At Oxide, our mission, principles, and values are not mere corporate bromides; they comprise the emotional, moral, ethical and spiritual core of our company - they are the soul of Oxide.
"Kick butt, have fun, don't cheat, love our customers and change computing forever."
If this sounds familiar, it's because it's essentially Scott McNealy's coda for Sun Microsystems.
But we use this mission not because it happens to have been Sun's but because it is ours: it is a concise expression of why we're here and how we operate. So what does this mean, exactly?
We believe in working hard to deliver a kick-butt product, experience and company. We are by nature a competitive company, but we compete by offering a better alternative, not by denigrating or otherwise undercutting the competition.
We believe that work is most fulfilling when it is fun – and that a good sense of humor is essential for humility in the good times and endurance in the lean ones.
We believe in playing by the rules of the game, abiding by both their letter and their spirit. If we don't like the rules, we work openly and collaboratively to improve them.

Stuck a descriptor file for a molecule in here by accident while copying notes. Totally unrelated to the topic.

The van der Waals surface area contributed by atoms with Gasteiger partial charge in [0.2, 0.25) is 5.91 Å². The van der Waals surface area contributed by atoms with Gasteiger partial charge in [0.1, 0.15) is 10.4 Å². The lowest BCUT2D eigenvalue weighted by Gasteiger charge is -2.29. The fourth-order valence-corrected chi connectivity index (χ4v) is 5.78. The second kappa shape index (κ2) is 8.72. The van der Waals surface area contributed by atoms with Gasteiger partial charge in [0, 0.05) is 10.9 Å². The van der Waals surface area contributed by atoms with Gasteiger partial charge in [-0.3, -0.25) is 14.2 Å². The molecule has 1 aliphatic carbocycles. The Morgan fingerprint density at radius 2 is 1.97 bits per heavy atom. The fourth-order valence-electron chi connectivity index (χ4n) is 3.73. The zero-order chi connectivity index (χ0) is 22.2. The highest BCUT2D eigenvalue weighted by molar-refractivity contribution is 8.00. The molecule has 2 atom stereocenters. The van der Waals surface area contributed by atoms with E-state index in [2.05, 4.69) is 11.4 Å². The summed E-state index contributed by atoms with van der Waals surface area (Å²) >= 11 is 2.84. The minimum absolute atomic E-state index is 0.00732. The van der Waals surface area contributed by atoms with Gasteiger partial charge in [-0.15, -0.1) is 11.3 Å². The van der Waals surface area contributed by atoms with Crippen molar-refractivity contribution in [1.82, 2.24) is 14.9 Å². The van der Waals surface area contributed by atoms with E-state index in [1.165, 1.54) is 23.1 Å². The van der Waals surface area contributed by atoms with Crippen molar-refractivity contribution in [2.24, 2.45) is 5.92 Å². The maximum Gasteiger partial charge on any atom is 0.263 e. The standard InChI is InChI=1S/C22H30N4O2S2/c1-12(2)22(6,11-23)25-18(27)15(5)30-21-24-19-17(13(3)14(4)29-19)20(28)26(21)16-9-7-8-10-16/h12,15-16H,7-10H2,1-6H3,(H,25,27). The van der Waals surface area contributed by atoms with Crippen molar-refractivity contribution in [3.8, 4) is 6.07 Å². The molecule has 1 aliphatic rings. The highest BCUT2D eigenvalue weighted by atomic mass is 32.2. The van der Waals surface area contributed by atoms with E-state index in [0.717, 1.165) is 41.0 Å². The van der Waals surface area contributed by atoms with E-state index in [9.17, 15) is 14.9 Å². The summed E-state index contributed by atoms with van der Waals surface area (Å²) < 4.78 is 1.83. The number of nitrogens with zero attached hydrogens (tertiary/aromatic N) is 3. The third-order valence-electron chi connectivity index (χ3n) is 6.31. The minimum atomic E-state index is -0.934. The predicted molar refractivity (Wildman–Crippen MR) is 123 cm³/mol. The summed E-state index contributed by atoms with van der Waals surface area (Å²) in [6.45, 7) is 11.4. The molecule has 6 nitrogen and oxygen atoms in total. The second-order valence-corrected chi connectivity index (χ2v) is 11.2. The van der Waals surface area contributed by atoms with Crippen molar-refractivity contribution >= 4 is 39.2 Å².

We recognize that our customers take a risk on us, and we love them for it. We work to deliver products that they will love in turn – and if and when our products fall short, our love for our customers trumps our own ego.
Computing is our shared passion; our calling is to advance the state of the art, bringing those advances to the broadest possible audience.
Principles are fundamental, universal truths that transcend time, geography, culture and context.
These principles are not aspirations, they are constraints; we expect them to be the marrow of all Oxide employees and adhered to under all conditions.
Principles are meaningless without the integrity to uphold them; we view our integrity as our single-most important principle. We do not sacrifice our principles for expediency or comfort.
We seek and tell the truth, even where those truths are painful or inconvenient. We abide by the spirit of the truth, not merely its letter; we do not hide falsehoods in language that is technically true or otherwise misleading.
We treat others with dignity, be they colleague, customer, community or competitor.
Unlike principles, values indicate relative importance: they are objectives rather than constraints, and can come into tension with one another.
Indeed, many of these values can become pathological when taken to an illogical extreme; absolute adherence to a particular value should never trump prudence.